Boosting your Business in a Slow Economy
Jeff Mowatt, CSP
What are two words that will become increasingly important to customers
over the next decade?
According to marketing guru Frank Luntz, “hassle free.”
Customers are fed up with being forced to jump through hoops. Yet,
bizarrely, even in a slow economy, companies are actually becoming more
difficult for customers to do business with—before, during and after
To see if your organization is creating these unnecessary
hassles for your customers, take this mini quiz. Then consider using the
customers arrive early, do you force them to wait outside your store
until the minute you officially open? Or worse, do you rush them out the
door or bar them from entering as closing time approaches? Have you ever
seen customers standing outside a business pointing at their watches to
store employees, trying to ascertain whose watch is right?
Fortunately, I got a helpful tip from Roly Morris, CEO of Krispy Kreme
operations in Canada, that will help you avoid this hassle. Krispy Kreme
has a practice called “10 before, 10 after.” It means that the stores
are open for business (and employees are answering phones) 10 minutes
before they say they are open, and they remain open (and answering
phones) 10 minutes after posted closing. Of course, you have to pay
employees for the staggered times, but the good will and extra revenues
you’ll generate make this a worthwhile investment.
making buying decisions, are your customers faced with too many choices?
It’s fine to have a large selection to attract customers, but giving
customers too many options creates stress and buying resistance. As
products and services are becoming more complex, customers are becoming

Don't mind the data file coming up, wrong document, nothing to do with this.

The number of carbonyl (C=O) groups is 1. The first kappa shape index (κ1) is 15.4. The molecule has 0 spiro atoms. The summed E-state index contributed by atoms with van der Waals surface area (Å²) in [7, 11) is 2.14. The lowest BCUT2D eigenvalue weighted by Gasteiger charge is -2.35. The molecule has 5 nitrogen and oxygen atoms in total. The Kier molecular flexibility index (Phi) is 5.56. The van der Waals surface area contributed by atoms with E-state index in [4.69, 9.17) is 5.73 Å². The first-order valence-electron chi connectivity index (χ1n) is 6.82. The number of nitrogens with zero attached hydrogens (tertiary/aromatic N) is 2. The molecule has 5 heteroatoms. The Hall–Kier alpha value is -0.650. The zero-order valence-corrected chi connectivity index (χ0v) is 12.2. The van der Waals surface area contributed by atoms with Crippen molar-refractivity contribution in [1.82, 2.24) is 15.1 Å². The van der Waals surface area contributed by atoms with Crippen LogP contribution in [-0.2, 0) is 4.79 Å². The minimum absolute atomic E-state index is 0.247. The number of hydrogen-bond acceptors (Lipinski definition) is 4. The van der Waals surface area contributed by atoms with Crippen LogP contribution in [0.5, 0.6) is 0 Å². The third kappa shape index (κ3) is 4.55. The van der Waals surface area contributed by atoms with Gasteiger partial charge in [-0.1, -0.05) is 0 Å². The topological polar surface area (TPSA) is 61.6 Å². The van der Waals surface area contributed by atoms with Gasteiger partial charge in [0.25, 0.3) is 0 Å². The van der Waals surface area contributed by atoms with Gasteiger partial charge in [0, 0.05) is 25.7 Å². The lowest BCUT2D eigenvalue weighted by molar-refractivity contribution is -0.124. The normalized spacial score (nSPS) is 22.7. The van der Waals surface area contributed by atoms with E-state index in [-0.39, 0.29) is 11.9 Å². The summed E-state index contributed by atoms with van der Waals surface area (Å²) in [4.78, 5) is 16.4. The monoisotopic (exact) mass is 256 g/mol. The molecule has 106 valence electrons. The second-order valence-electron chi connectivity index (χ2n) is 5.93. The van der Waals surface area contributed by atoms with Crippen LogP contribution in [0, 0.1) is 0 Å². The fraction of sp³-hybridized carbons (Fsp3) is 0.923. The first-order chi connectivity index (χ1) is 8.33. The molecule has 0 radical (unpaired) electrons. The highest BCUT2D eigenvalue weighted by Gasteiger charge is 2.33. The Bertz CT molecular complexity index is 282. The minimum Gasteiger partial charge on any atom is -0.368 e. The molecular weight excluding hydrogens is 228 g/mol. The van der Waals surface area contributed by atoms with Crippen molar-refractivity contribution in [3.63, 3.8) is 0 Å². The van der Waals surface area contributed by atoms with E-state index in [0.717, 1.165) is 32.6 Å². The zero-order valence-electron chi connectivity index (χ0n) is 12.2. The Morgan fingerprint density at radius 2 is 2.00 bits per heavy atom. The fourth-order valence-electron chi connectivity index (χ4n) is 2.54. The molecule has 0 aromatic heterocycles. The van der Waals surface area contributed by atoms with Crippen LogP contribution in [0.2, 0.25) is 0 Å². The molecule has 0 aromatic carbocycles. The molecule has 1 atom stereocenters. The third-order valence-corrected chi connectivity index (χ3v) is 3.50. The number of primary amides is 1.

increasingly afraid of making the wrong decisions. Fortunately, your
employees can reduce this customer stress while boosting your revenues,
using the “Rule of 3.” Here’s how it works.
If you offer your customers only two choices, they may simply opt for
the less expensive. However, using the “Rule of 3,” your employees would
consider all the products and services you offer and narrow them to the
top three most suitable for that customer. Interestingly, if you offer
three choices, from least to most expensive, customers will typically
choose the middle option. That means that offering three choices not
only helps your customer make buying decisions more easily but it also
helps steer them away from choosing the cheapest item. Less hassle, more
buying. Everyone wins.
there’s a problem, what is your customer satisfaction policy, and how
easy is it for customers to take advantage of? Do you give customers any
compensation or even an apology for the inconvenience of having to
return a defective product?
Some managers appear to believe that making dissatisfied customers “run
a gauntlet” discourages product returns. Actually, it discourages your
customers from returning. If you plan on keeping customers over the long
term, you know that sooner or later they’re likely to have a problem.
That’s an opportunity for you to demonstrate that you are indeed
different from your competitors.
So how did you do in this quiz? For most businesses, there
are at least some opportunities to reduce the “hassle factor” for
customers. The good news is that these types of adjustments to customer
service are simple. The goal is to reduce complexity and bureaucracy.
My clients report that the payoff is worth it in terms of
strengthened customer loyalty, increased spending per customers and
enhanced team spirit. Not bad for simply making the customers’ buying
experience hassle free!
This article is based on the best-selling book, Becoming a Service
Icon in 90 Minutes a Month by customer service strategist and certified
professional speaker Jeff Mowatt, CSP. To obtain a copy of this book or
to inquire about engaging Mr. Mowatt for your business or organization,
or call (800)-JMowatt (566-9288).